In the last couple of weeks, the world and I have been going through some rough ups and downs. I flew into California only to pack up and move my belongings into yet another storage facility. The up being that I saw some amazing friends who encouraged and cheered, helping me through the process. I then got on another plane and flew to Minnesota where I’ve been the last week and a half piecing together an idea of what my future might look like.
The shock of being in this country hit me immediately in the words and actions of those around me. The shock of realizing what country I’m in came a little later as I ingested the news and what is going on this side of the world. I’ve been staying at my sister’s house while she was out of town, caring for her dog and taking full advantage of her stocked fridge and luxury of showers, TVs, laundry machines and electricity. In that time I researched, talked to many friends and all my family. I’ve been weighing odds, deciding who to trust, who to rely on and which direction I want to take my life. I’ve stepped back to watch at the same time paying close attention to how I feel as each event happens. And it seems everything is surfacing.
Spending a chunk of my year in a foreign world has taught me what it’s like to be an alien. Seeing through new eyes a world that is different on the surface, though once I explain how things are, I notice there aren’t nearly as many differences as I initially thought. There are judgements made about people who live opposite, in the world or in views. We think in terms of our background; what is familiar is comforting and what is strange is shunned.
I felt this first hand in Nepal. I arrived with so much hope and optimism, that here was a place for a fresh start, an opportunity to learn and do good things. My smile faded a bit after my first try at laundry and interacting with the maid in the house. She took my damp laundry and threw it in a pile while she hung her own up. A gesture I can only assume was supposed to put me in my place. She didn’t show much more generosity as I figured out how to side step her movements to avoid actions that wore me down, finally giving in to bribing her with ice cream cones and gifts so I could eat with everyone else.
Toward the end of the journey I was put in my place by a man who told me I acted too much like a man and I needed to learn how to serve him noodles, just as the other artist I worked with spewed words of low judgement leading me to wonder why I had even come to this foreign place at all. I left understanding that I can never be more than a stranger in this land that up until this point had held such promise. As a tough pill to swallow, I gracefully chased it into my internal thoughts, struggling to find a lesson I might take away to grow in a positive direction. I returned running into another dead end with a conversation about a job I had been offered, finding out that leaving the country had placed certain opinions upon my character.
Finally after a few conversations on the hopelessness that the world had shown me, I was encouraged to find my stubborn optimism I had started to throw away. I painted a banner, commissioned on the theme of immigration and painted by my thoughts and pain. Somehow I think I understand a bit more how someone could want so badly to move across the world, to envelope themselves in a new place full of unknown hope. I understand the disappointment that can arise with the knowledge that you are not welcome and the confusion of those left behind. That isn’t enough for me; I want to swim deeper. Why is it that we leave our comforts of familiar to search out something else?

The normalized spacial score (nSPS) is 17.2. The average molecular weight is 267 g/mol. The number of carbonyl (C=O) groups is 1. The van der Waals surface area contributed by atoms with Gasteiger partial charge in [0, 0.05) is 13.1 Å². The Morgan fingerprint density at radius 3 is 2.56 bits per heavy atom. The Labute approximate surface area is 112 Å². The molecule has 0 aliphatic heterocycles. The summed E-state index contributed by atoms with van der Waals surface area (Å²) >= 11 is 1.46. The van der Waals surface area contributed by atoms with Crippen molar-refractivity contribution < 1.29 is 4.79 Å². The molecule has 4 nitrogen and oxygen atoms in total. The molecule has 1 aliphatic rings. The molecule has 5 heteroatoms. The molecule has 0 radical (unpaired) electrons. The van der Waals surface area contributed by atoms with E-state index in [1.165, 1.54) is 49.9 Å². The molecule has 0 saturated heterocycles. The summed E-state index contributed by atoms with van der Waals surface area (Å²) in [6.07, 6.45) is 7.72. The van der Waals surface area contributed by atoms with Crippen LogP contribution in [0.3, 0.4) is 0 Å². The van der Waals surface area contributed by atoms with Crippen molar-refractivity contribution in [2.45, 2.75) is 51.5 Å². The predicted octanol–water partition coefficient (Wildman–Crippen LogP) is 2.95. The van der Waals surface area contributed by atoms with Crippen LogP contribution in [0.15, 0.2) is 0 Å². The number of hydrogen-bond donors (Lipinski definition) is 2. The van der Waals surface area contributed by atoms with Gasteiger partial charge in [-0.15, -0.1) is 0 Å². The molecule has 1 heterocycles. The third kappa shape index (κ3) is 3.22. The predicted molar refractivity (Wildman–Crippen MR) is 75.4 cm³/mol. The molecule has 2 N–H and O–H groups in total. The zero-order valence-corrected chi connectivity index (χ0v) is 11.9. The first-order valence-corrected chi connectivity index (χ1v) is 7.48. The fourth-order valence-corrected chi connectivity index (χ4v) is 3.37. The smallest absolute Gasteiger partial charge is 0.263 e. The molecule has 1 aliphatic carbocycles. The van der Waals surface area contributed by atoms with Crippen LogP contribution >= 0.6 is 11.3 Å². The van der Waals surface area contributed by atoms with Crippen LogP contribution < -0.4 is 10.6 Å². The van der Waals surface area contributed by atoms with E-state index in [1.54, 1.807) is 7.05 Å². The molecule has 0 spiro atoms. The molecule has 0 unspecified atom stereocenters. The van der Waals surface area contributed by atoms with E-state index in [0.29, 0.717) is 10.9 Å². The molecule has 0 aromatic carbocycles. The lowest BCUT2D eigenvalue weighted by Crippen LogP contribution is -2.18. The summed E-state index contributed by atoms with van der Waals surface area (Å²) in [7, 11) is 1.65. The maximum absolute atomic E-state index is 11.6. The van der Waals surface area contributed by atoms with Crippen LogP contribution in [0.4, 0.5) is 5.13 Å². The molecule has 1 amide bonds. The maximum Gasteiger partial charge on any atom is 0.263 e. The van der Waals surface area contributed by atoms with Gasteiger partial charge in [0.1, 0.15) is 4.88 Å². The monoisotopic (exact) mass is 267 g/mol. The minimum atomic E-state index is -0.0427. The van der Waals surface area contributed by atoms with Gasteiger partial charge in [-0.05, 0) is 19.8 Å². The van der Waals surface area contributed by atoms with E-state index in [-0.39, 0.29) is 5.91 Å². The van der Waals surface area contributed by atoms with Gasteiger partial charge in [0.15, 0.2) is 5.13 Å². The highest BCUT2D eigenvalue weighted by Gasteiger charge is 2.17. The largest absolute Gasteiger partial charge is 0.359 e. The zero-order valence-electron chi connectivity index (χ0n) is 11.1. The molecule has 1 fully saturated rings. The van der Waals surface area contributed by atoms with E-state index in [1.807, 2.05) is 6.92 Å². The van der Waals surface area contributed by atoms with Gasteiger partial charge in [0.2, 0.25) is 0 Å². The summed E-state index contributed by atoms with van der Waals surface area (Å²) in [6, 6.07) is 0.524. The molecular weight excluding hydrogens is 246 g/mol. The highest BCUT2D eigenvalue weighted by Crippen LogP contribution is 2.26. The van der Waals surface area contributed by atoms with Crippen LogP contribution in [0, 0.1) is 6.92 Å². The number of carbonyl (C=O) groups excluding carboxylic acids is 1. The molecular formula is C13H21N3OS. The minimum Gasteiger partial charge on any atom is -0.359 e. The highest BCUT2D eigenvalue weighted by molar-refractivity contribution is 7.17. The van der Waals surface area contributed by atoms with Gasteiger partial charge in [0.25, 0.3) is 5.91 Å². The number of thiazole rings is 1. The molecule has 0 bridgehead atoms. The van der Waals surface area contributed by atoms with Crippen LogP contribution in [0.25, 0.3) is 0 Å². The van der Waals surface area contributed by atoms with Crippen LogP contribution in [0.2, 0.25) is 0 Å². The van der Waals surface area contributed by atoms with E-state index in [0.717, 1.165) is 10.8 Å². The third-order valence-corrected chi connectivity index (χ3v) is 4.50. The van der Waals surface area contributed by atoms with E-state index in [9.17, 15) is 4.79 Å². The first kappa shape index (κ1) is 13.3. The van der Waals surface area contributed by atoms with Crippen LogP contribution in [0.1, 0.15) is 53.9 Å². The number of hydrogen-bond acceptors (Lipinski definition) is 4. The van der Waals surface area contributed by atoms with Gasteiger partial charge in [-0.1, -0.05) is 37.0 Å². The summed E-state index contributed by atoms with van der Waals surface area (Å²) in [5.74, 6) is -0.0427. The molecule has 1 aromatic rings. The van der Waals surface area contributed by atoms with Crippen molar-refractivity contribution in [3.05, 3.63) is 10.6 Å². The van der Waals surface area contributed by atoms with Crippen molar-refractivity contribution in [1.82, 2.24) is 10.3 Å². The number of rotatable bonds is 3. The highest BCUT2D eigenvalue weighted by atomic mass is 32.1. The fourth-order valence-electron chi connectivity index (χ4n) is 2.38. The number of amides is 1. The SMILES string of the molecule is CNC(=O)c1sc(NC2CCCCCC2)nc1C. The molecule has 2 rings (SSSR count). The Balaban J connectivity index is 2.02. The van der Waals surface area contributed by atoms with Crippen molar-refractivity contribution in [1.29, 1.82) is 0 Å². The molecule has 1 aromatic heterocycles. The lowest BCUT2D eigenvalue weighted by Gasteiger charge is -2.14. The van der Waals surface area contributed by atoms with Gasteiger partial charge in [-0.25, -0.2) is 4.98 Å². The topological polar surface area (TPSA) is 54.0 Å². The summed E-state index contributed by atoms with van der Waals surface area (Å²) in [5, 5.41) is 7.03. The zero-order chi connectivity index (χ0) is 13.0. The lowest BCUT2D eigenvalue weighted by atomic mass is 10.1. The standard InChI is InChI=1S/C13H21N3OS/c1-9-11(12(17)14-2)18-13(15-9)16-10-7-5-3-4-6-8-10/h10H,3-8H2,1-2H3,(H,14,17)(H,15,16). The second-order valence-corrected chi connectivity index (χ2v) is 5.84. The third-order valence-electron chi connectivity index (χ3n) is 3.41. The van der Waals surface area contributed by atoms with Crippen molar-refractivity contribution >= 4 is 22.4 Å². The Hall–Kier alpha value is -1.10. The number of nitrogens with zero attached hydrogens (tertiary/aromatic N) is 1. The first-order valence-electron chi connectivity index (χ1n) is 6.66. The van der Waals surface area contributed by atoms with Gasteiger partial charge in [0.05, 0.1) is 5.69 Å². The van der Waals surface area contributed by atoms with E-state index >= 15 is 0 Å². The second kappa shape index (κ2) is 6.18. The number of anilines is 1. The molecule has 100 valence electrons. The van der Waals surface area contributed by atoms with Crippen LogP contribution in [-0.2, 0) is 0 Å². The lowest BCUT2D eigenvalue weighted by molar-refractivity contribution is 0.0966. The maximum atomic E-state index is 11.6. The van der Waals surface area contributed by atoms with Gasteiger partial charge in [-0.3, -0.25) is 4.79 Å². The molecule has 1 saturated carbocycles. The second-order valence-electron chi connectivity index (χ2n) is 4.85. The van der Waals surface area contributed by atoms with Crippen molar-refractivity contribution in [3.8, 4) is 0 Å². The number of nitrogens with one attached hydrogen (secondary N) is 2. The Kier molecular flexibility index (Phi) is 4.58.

Recently I’ve felt defeated, helpless with a lack of control. Inside I know exactly what I want. I can see it happening and feel within my bones the energy of creating my future. Some days, when I am free to go about my day taking each twist and turn intuitively I know what will be around the next corner. Other days, no matter what I do someone or something is blocking my path; I’ll try to walk around and the nightmare of that thing will transpose again firmly in my way. I have no choice but to choose another path. I must turn on my heels and find a new direction, lucky to have gotten this far.
I imagine I’m not the only one who feels this. Can you imagine turning around struggling to find an open door? What if this feeling or reality is so strong you finally give up? Can you imagine that instead of having this feeling, experiencing it first hand by watching as each entity or person surrounding you is destroyed in one form or another, and all your belongings and evidence that makes you feel you have lived on this earth is gone? Where does one turn in that case?
I was a foreigner in a land that is not my own. Brushing up against the uncomfortable isn’t easy. It’s the Us v. Them mentality. The path where we are not friends and a decision that we can’t understand each other because excuses that really just mean the gap cannot be solved. Through the last few months and all that has come with it, I have clarity in love and how to maneuver in my familiar world. Love isn’t explained by language. Love cannot be taught or given. Love is shown and understood. Love is within the DNA of our beings if we allow the access to remain open. Love is a welcoming hand to receive. Love is the bridge that helps us cross over the divide. And the journey continues. My search of love and exposition has taught me that even if in the overall sense of the world I cannot feel love, it still lives in small instances with people and things. And that gives me hope. And where hope lives, so does love.